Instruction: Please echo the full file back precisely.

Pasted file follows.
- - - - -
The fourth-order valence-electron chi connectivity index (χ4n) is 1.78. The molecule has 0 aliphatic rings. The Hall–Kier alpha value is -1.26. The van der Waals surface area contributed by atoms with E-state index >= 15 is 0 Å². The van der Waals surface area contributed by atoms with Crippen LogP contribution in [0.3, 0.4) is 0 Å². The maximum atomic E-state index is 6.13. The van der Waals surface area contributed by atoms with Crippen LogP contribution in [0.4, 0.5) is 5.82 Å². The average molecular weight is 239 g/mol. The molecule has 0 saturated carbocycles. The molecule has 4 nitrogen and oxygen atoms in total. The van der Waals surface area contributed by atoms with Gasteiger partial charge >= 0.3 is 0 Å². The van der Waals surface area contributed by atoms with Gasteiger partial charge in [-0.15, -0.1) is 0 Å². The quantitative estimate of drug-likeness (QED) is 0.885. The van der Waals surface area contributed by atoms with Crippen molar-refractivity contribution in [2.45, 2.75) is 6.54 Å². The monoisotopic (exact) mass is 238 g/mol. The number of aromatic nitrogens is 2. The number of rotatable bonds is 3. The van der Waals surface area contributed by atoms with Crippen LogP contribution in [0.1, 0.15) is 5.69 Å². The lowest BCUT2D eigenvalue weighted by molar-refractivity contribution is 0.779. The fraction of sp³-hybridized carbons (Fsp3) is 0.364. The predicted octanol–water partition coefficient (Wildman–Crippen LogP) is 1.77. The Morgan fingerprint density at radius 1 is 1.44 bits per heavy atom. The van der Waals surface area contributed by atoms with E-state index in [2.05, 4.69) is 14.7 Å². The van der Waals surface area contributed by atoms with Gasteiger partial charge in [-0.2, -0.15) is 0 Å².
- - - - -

The fourth-order valence-electron chi connectivity index (χ4n) is 1.78. The molecule has 0 aliphatic rings. The Hall–Kier alpha value is -1.26. The van der Waals surface area contributed by atoms with E-state index >= 15 is 0 Å². The van der Waals surface area contributed by atoms with Crippen LogP contribution in [0.3, 0.4) is 0 Å². The maximum atomic E-state index is 6.13. The van der Waals surface area contributed by atoms with Crippen LogP contribution in [0.4, 0.5) is 5.82 Å². The average molecular weight is 239 g/mol. The molecule has 0 saturated carbocycles. The molecule has 4 nitrogen and oxygen atoms in total. The van der Waals surface area contributed by atoms with Gasteiger partial charge >= 0.3 is 0 Å². The van der Waals surface area contributed by atoms with Gasteiger partial charge in [-0.15, -0.1) is 0 Å². The quantitative estimate of drug-likeness (QED) is 0.885. The van der Waals surface area contributed by atoms with Crippen molar-refractivity contribution in [2.45, 2.75) is 6.54 Å². The monoisotopic (exact) mass is 238 g/mol. The number of aromatic nitrogens is 2. The number of rotatable bonds is 3. The van der Waals surface area contributed by atoms with Crippen LogP contribution in [0.1, 0.15) is 5.69 Å². The lowest BCUT2D eigenvalue weighted by molar-refractivity contribution is 0.779. The fraction of sp³-hybridized carbons (Fsp3) is 0.364. The predicted octanol–water partition coefficient (Wildman–Crippen LogP) is 1.77. The Morgan fingerprint density at radius 1 is 1.44 bits per heavy atom. The van der Waals surface area contributed by atoms with E-state index in [2.05, 4.69) is 14.7 Å². The van der Waals surface area contributed by atoms with Gasteiger partial charge in [-0.2, -0.15) is 0 Å².